During the depression, Jenkins had purchased an orange grove. In 1940, he used that as collateral to secure a $70,000 bank loan to build the store of his dreams, the first supermarket in Florida. Described as a "food palace", the building had lots of glass and marble, with a stucco exterior. There was a paved parking lot, and the front entrance utilized an electric eye automatic door opener. The interior was air conditioned, with bright fluorescent lighting, wide aisles and music playing in the background. The open dairy cases were custom designed, and freezers offered frozen food. These features were unheard of in the grocery business at that time. The original two Publix stores were closed, but Jenkins realized that he would have to open many more stores to be successful.
Building materials were scarce during World War II, so Jenkins purchased Lakeland Grocery Company, which included a chain of All American Food Stores, in 1945. The company was headquartered in Lakeland, Florida, and included 19 locations. He promptly moved the Publix offices to Lakeland Groceries' existing buildings in the larger city. Jenkins travelled frequently, for he was always looking for products and innovations to improve his stores. In the 1950s, bakeries and flower shops were added, delicatessens came in the 1960s, and in the 1980s, pharmacies and Presto!, a network of no-charge automated teller machines. In the early 1990s, the chain began to expand outside of Florida, starting in Georgia. By 1995, there were over 500 supermarkets in three states with almost 100,000 employees and sales of $9.4 billion. As of 2014, Publix operated stores in Florida, Georgia, Alabama, South Carolina, Tennessee, North Carolina
Jenkins was affectionately called "Mr. George" by his workers, who were known as associates, rather than employees. He believed that workers who owned the business and shared in its success would work harder to exceed customer expectations, so he granted full-time workers stock in the company and shared the store's profits on a quarterly basis. These benefits were eventually expanded to part-timers who worked at least 1,000 hours in a year.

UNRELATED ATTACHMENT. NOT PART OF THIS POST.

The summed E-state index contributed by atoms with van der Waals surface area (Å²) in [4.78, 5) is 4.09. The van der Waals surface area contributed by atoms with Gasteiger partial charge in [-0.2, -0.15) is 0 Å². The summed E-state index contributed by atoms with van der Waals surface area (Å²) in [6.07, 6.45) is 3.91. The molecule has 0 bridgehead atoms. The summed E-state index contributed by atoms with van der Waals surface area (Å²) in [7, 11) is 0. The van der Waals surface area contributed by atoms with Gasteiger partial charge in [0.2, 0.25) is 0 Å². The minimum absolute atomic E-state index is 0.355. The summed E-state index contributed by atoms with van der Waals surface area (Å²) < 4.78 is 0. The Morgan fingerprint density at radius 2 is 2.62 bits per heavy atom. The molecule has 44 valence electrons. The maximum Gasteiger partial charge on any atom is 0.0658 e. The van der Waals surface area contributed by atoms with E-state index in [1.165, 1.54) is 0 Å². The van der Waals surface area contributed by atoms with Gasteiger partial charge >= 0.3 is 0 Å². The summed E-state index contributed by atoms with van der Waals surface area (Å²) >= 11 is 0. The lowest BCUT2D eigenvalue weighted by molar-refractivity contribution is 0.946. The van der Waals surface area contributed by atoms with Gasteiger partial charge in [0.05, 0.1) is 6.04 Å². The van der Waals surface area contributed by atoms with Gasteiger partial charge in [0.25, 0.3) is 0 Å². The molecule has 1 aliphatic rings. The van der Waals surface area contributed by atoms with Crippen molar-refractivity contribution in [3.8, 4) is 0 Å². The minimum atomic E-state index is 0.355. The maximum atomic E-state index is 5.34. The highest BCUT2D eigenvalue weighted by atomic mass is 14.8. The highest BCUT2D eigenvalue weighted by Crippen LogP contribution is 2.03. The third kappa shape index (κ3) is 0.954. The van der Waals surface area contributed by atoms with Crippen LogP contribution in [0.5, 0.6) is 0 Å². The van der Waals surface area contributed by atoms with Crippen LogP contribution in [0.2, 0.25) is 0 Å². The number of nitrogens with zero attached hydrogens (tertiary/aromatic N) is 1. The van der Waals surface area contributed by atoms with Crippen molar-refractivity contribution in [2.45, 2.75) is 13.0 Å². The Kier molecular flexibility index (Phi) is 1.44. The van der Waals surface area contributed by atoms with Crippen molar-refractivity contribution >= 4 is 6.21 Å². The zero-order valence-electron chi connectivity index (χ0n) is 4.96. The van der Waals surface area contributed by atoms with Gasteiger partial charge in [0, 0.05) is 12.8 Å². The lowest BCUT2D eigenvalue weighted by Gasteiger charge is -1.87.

Death and tributes
Jenkins suffered a stroke on August 8, 1989, but continued to work and visit his supermarkets in a wheelchair. Jenkins died in 1996 at Lakeland Regional Medical Center and was buried in Oak Hill Burial Park in Lakeland. He left his wealth to the George M. Jenkins Fund (charity) and his family, which continues to control the company. Florida Governor Lawton Chiles stated, "George (Jenkins) made a tremendous contribution to our business climate, but perhaps more importantly, he was a true civic leader who had a deep dedication to improving our communities."
Jenkins established the George W. Jenkins Foundation in 1966 to improve Publix communities. After Jenkins' death, the foundation's name became Publix Super Markets Charities. Jenkins' daughter, Carol Jenkins Barnett, serves as its president. In addition to local charities, the corporation supports five national campaigns: Special Olympics, March of Dimes, Children's Miracle Network, United Way of America, and Food for All.
Jenkins was once asked, "If you hadn't given away so much, how much do you think you would be worth today?" Without hesitation, he replied, "Probably nothing." 
Jenkins received an honorary Doctorate of Law from Florida Southern College in 1956, and the University of Tampa in 1963. Stetson University conferred an honorary Doctorate of Humanities in 1977, and he was awarded a Doctorate of Science in 1979 from the Florida Institute of Technology.
Jenkins was elected president of the Supermarket Institute in 1961 and served through 1963. The article, "The Grocer the Girls All Love – George Jenkins, Lakeland, Florida" appeared in the October 16, 1954, issue of the Saturday Evening Post.
The George Jenkins Arena in the Lakeland Center opened in 1974 as a multipurpose entertainment facility with seating for 10,000. George W. Jenkins High School in Lakeland was named in his honor in 1993. Jenkins received the Horatio Alger Award in 2007, and was inducted into the Junior Achievement U.S. Business Hall of Fame in 2009. The state of Florida named him a Great Floridian in 2011, and the Florida Independent Business Association named him a "Florida Business Legend" for September, 2011.
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- Carvin, Joseph W. (2005). A Piece of the Pie: The Story of Customer Service at Publix. Morris Publishing. pp. 19–28. ISBN 0976818302.
- Robbins, Rx (September 4, 2008). "Strong Interest in Florida Southern College Nursing Programs". Lakeland Ledger. Retrieved April 8, 2012.
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- "About Publix: Corporate Campaigns". About Publix. Retrieved April 4, 2012.
- Rolling Out The Green Carpet, Publix employee training workbook
- Zwiebach, Elliot (April 15, 1996). "Services Held for Publix' George Jenkins". Supermarket News. Retrieved April 5, 2012.
- "George Jenkins Arena". Lakeland Center website. Retrieved April 5, 2012.
- Browning, Kurt S.: "Florida Heritage Award Honorees Announced" Florida Department of State Press Release, March 25, 2010
- "Great Floridian Program". Retrieved April 2, 2012.
- "September 2011 Honoree George W. Jenkins". Florida Business Legends. Fla. Retrieved April 4, 2012.